• Repeal the “convert-charter-close” model and offer what was the fifth option at the time, community led transformation, which was articulated as sustainable school transformation; it calls for a community-based model of school transformation.

• End corporate backed market reformer programs such as Teach For America and the Broad Superintendents Academy.

• Eliminate the privately backed lobby from all levels of the federal Department of Education.

• Put a moratorium on all out-of-school suspensions.

• Shut down all juvenile detention centers.

• Remove police from schools and replace them with positive alternatives to discipline and safety."
Anonymous said…
Charter folks are pretty desperate in MA. They have the GOP Swiftboater group doing their charter ads. Then you have none other than Arne's mouthpiece, Peter Cunningham, urging "progressives" to vote to lift the charter cap in MA. (This would be the same Peter Cunningham that also said Diane Ravitch should campaign with Trump since she's against the common core standards and Trump is too...) Those DFERs are sinking pretty low, scraping the bottom of the barrel.

Here's the group the charter people hired to do the charter ads (note their lovely group of clients):
Why would any "Progressive" - or true Democrat, for that matter - vote for anything this group is associated with? And how could any true Democrat or Progressive ally themselves with this group?

Disgusting how low they will go all in the name of privatization & profiteering.

NO 1240 said…

• Increase federal funding for schools, forcing federal government to help out states and pay for a bigger chunk than they currently do."

I like the idea of greater amounts of federal funding being spent to high poverty schools. Last check, the US Department of Education was funded at $62B per year' not a small chunk of change.

IMO, the fight for charter schools- in Washington state- is far from over.

NO 1240 said…

I like the idea of greater amounts of federal dollars being sent to high poverty schools.
Ms206 said…
I agree with most of the demands, especially related to charter schools. I do not agree with the demands targeting out-of-school suspensions, closing Juvenile detention centers, and eliminating school police officers. First, if the NAACP wants to eliminate the aforementioned 3 things, what are the alternatives? They need to present alternatives. And don't tell me that PBIS is a replacement for all of these 3 things, because it is not. I teach at a school in lower NE Philadelphia where all of our students are economically disadvantaged. My school is about 50% black, 40 to 45% Latino/a, and 5 to 10 percent other races/ethnicities. 50% of our staff are people of color (most of the staff of color are black). Our principal is multiracial. Our dean, counselor, and 2 lead special education teachers are black women and they are on the leadership team. The black students at our school are not suspended unfairly.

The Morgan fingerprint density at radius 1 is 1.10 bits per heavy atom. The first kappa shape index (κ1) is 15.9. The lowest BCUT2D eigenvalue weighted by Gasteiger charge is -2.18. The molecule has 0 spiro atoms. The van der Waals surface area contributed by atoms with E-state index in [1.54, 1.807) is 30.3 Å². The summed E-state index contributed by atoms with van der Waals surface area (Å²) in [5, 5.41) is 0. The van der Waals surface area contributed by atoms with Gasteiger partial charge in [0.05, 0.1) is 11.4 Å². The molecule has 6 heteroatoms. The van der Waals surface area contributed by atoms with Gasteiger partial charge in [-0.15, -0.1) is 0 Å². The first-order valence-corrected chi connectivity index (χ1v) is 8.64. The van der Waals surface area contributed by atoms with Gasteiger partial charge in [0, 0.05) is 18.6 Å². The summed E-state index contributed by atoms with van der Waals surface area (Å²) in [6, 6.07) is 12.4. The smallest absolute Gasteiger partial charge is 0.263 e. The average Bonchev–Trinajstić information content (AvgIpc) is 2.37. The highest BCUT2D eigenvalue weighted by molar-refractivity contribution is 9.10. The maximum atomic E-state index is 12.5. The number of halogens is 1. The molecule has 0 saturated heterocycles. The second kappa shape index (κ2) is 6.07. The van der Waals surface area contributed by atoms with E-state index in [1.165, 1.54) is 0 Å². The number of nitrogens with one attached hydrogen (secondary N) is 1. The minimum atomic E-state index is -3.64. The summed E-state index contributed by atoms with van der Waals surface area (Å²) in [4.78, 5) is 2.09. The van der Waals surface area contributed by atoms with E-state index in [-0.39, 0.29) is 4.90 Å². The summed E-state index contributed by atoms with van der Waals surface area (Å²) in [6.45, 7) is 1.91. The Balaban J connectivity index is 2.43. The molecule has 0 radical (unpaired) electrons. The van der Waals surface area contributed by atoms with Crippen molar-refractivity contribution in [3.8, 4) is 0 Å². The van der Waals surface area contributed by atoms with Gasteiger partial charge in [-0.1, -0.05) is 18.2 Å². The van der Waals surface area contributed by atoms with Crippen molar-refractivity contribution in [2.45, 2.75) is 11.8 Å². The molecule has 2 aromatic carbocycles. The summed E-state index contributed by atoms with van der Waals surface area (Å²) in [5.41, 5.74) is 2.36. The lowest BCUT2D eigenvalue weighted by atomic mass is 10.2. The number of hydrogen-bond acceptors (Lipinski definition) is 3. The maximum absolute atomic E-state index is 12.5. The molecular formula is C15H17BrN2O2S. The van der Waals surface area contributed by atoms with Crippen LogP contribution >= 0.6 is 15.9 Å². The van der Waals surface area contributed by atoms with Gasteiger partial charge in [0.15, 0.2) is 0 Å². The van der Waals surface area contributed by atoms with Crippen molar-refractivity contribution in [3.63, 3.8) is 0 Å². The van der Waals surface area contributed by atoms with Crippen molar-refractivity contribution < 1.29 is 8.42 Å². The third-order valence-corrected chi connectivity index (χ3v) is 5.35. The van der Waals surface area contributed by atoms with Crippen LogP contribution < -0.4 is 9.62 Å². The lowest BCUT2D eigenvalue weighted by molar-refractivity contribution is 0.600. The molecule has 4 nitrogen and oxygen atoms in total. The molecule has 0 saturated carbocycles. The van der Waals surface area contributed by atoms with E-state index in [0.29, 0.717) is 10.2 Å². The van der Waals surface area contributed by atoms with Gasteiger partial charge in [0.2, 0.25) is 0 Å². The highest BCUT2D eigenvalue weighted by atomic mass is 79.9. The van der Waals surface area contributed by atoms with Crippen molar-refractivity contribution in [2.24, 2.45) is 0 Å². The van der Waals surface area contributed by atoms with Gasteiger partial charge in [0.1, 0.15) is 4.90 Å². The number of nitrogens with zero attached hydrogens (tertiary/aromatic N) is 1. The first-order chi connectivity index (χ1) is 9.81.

Our school uses PBIS. PBIS is very effective, but it does not solve every problem. 5 to 10 % of our students have severe behavior problems. Some of these kids up end up getting special education services, some do not. Most of the kids with severe behavior problems receive some in-school behavioral health services and most have messed up home lives. Some of them take medication, but the meds can stop working at times or parents can refuse to give the medications. PBIS has limited efficacy with these kids who have severe behavior problems. Having a school police officer is important at our school because sometimes, kids become so violent that they need to be safely restrained, and SPOs are trained in how to restrain safely. Sometimes, it takes out of school suspensions to get the attention of the parent that their child has a problem. So like I said, give me some alternatives. We don't have the money at our school for in-school suspension. So what does the NAACP suggest our school do with students who start fights, endanger other students, and disrupt instruction? Out of school suspension isn't the answer, but PBIS isn't either. Is the NAACP against alternative disciplinary schools too? Sometimes parents threaten school staff or become violent and it is great to have a SPO to help the principal with these situations.

I get that the NAACP is trying to protect the rights of children of color. But so many children of color are losing hours of instruction due to their peers who have severe behavior problems. Not all children can be educated in a regular ed setting. What does a school like ours do when there is no alternative to out of school suspension if other students are to remain safe? Offer us some realistic alternatives and adequate money, and then maybe some change will take place.
Ms206 said…
More federal dollars would help, absolutely! But there has to be the political will. Republicans have little political self-interest to provide more money to high-poverty traditional public schools that serve children of color.